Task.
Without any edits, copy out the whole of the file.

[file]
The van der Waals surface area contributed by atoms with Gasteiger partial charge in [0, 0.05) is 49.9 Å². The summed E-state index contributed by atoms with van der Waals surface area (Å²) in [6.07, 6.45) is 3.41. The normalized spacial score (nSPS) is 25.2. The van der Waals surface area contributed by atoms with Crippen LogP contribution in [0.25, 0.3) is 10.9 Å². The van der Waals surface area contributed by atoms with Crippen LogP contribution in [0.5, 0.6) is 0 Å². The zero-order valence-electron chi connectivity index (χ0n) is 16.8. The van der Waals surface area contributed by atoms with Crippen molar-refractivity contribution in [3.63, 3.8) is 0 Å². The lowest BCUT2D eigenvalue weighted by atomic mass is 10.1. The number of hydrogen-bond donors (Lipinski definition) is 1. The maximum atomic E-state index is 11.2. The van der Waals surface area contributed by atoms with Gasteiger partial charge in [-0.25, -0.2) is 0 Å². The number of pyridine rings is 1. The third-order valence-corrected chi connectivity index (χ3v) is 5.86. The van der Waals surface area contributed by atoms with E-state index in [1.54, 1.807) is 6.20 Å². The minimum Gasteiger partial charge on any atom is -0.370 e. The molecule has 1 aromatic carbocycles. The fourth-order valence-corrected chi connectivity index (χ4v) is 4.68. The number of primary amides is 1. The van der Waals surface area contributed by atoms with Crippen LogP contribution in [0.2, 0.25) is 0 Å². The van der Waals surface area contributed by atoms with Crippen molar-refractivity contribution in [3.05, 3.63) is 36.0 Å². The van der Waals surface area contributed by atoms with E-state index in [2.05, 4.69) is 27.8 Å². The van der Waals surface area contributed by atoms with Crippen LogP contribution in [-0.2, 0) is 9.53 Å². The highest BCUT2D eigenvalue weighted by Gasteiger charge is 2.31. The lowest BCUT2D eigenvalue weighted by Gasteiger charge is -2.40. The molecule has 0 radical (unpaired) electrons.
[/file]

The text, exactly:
The van der Waals surface area contributed by atoms with Gasteiger partial charge in [0, 0.05) is 49.9 Å². The summed E-state index contributed by atoms with van der Waals surface area (Å²) in [6.07, 6.45) is 3.41. The normalized spacial score (nSPS) is 25.2. The van der Waals surface area contributed by atoms with Crippen LogP contribution in [0.25, 0.3) is 10.9 Å². The van der Waals surface area contributed by atoms with Crippen LogP contribution in [0.5, 0.6) is 0 Å². The zero-order valence-electron chi connectivity index (χ0n) is 16.8. The van der Waals surface area contributed by atoms with Crippen molar-refractivity contribution in [3.63, 3.8) is 0 Å². The lowest BCUT2D eigenvalue weighted by atomic mass is 10.1. The number of hydrogen-bond donors (Lipinski definition) is 1. The maximum atomic E-state index is 11.2. The van der Waals surface area contributed by atoms with Gasteiger partial charge in [-0.25, -0.2) is 0 Å². The number of pyridine rings is 1. The third-order valence-corrected chi connectivity index (χ3v) is 5.86. The van der Waals surface area contributed by atoms with E-state index in [1.54, 1.807) is 6.20 Å². The minimum Gasteiger partial charge on any atom is -0.370 e. The molecule has 1 aromatic carbocycles. The fourth-order valence-corrected chi connectivity index (χ4v) is 4.68. The number of primary amides is 1. The van der Waals surface area contributed by atoms with Crippen LogP contribution in [0.2, 0.25) is 0 Å². The van der Waals surface area contributed by atoms with Crippen molar-refractivity contribution in [3.05, 3.63) is 36.0 Å². The van der Waals surface area contributed by atoms with E-state index in [2.05, 4.69) is 27.8 Å². The van der Waals surface area contributed by atoms with Crippen LogP contribution in [-0.2, 0) is 9.53 Å². The highest BCUT2D eigenvalue weighted by Gasteiger charge is 2.31. The lowest BCUT2D eigenvalue weighted by Gasteiger charge is -2.40. The molecule has 0 radical (unpaired) electrons.